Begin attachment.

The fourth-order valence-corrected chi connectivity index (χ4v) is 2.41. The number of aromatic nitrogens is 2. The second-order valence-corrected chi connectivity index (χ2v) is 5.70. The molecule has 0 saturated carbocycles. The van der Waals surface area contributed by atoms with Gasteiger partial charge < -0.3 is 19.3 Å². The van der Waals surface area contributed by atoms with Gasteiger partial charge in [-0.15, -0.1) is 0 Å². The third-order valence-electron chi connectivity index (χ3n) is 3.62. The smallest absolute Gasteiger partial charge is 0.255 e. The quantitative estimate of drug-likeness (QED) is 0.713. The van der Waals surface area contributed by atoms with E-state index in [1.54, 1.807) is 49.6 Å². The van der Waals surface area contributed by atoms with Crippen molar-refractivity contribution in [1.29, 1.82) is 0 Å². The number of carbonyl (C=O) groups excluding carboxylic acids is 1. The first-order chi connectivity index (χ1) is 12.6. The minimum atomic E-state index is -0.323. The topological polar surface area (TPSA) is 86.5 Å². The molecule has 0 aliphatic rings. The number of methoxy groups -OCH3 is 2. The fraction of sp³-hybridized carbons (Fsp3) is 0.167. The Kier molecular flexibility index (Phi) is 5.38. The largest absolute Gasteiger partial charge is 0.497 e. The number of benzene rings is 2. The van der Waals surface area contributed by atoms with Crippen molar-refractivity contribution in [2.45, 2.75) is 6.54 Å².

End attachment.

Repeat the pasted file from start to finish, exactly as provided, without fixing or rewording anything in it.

The fourth-order valence-corrected chi connectivity index (χ4v) is 2.41. The number of aromatic nitrogens is 2. The second-order valence-corrected chi connectivity index (χ2v) is 5.70. The molecule has 0 saturated carbocycles. The van der Waals surface area contributed by atoms with Gasteiger partial charge < -0.3 is 19.3 Å². The van der Waals surface area contributed by atoms with Gasteiger partial charge in [-0.15, -0.1) is 0 Å². The third-order valence-electron chi connectivity index (χ3n) is 3.62. The smallest absolute Gasteiger partial charge is 0.255 e. The quantitative estimate of drug-likeness (QED) is 0.713. The van der Waals surface area contributed by atoms with E-state index in [1.54, 1.807) is 49.6 Å². The van der Waals surface area contributed by atoms with Crippen molar-refractivity contribution in [1.29, 1.82) is 0 Å². The number of carbonyl (C=O) groups excluding carboxylic acids is 1. The first-order chi connectivity index (χ1) is 12.6. The minimum atomic E-state index is -0.323. The topological polar surface area (TPSA) is 86.5 Å². The molecule has 0 aliphatic rings. The number of methoxy groups -OCH3 is 2. The fraction of sp³-hybridized carbons (Fsp3) is 0.167. The Kier molecular flexibility index (Phi) is 5.38. The largest absolute Gasteiger partial charge is 0.497 e. The number of benzene rings is 2. The van der Waals surface area contributed by atoms with Crippen molar-refractivity contribution in [2.45, 2.75) is 6.54 Å².